Pacific Beach Tennis Club Continues To Produce Area’s Top Juniors

Facility Spotlight – Pacific Beach Tennis Club

There was a time back just a few short years ago that a 25-square mile area of San Diego contained the most talented group of junior tennis players you could find anywhere in the world.

Names like Keegan Smith, Jacob Brumm, Timothy Sah, Ryan Seggerman, Ivan Thama and Alafia Ayeni were six of the nation’s top 20 players, and the class of an area that year after year has produced some of the best junior tennis players in the nation and beyond.

Steve Adamson, the Director of Tennis and Manager of the Pacific Beach Tennis Club in the Mission Bay area of San Diego County, has had a front-row seat watching young juniors like those listed above develop for the past 15 years.

Steve Adamson

Adamson, originally from Canada, originally discovered the area as a junior himself, recruited to play his college tennis at San Diego State. Following three and a half years on the pro tour, Adamson settled back into the good life down south.

The Pacific Beach Tennis Club has eight lit courts and sits adjacent to the Mission Bay Golf Course near Sea World and just a few miles from the Barnes Tennis Center, home to the USTA Billie Jean King Girls’ Nationals 18s and 16s. It is home to the Steve Adamson Tennis Academy. It is a public facility that offers memberships to use the courts.

“We’ve had a great group of San Diego kids and so we decided to start the academy,” Adamson said. “We’ve just been really lucky with the quality of players that have come through here. They are all friends and we just have a great kind of atmosphere. San Diego has always been a big tennis town anyway, but just to have that group come up together was special to see.”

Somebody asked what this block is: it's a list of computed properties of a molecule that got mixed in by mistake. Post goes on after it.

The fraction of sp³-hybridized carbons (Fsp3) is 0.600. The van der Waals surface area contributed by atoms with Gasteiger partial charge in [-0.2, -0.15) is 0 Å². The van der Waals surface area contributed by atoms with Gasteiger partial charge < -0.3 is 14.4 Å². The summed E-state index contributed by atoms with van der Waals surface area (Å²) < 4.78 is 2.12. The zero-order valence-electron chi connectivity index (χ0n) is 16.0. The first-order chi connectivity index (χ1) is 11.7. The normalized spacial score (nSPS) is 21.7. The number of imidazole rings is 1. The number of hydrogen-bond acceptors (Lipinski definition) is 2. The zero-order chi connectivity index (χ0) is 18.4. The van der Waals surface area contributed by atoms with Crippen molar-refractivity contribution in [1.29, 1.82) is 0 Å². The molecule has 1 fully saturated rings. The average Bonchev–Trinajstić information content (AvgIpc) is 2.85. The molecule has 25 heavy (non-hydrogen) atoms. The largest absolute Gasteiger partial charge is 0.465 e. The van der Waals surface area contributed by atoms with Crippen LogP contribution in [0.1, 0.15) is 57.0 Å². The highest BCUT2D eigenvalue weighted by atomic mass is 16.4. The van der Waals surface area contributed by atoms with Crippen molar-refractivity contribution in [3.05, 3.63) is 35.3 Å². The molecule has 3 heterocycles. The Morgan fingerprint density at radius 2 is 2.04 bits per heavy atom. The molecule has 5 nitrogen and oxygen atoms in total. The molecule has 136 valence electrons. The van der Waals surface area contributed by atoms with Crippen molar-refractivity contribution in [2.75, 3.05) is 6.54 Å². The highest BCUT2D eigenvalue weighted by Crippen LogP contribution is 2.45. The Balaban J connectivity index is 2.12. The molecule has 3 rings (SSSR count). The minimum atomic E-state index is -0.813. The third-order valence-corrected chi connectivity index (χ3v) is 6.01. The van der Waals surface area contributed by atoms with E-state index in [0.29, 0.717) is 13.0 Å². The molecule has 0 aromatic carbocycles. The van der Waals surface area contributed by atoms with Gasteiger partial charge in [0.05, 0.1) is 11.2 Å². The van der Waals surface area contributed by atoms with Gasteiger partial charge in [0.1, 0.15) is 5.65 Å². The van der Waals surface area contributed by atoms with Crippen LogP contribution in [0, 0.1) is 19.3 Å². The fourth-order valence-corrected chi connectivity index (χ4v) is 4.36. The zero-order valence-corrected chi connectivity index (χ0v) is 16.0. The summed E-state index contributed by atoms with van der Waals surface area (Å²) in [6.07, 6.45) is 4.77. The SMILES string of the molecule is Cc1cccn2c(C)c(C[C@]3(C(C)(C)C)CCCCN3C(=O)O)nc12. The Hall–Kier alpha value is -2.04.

On any given day you might find a young pro like Henry Craig or Isaiah Strode on the courts. They come because they know the best competition in SoCal congregates there, including guys two of the nation’s top juniors Siem Woldeab and Zach Svajda, one of just three 15-year-olds in the world to have an ATP World Tour ranking.

“We’ve got a lot of kids in the 12s too who get to look up to these guys,” Adamson said. “It really is exciting.”

Zach’s father Tom Svajda is a teaching pro at the club, as is Zach’s Serbian-born coach Uros Petronijevic, the former No. 1 player for the University of San Diego

Adamson said the courts are busy daily with adults play, as well. But the club’s signature event is the Powell Blankenship Junior Tournament that takes place each May. The tournament is named for longtime Pacific Beach Tennis Club teaching pro so beloved in the community who died in 2005 from cancer at the age of 72.

For more information on the Pacific Beach Tennis Club, visit: pbtennis.com.

 

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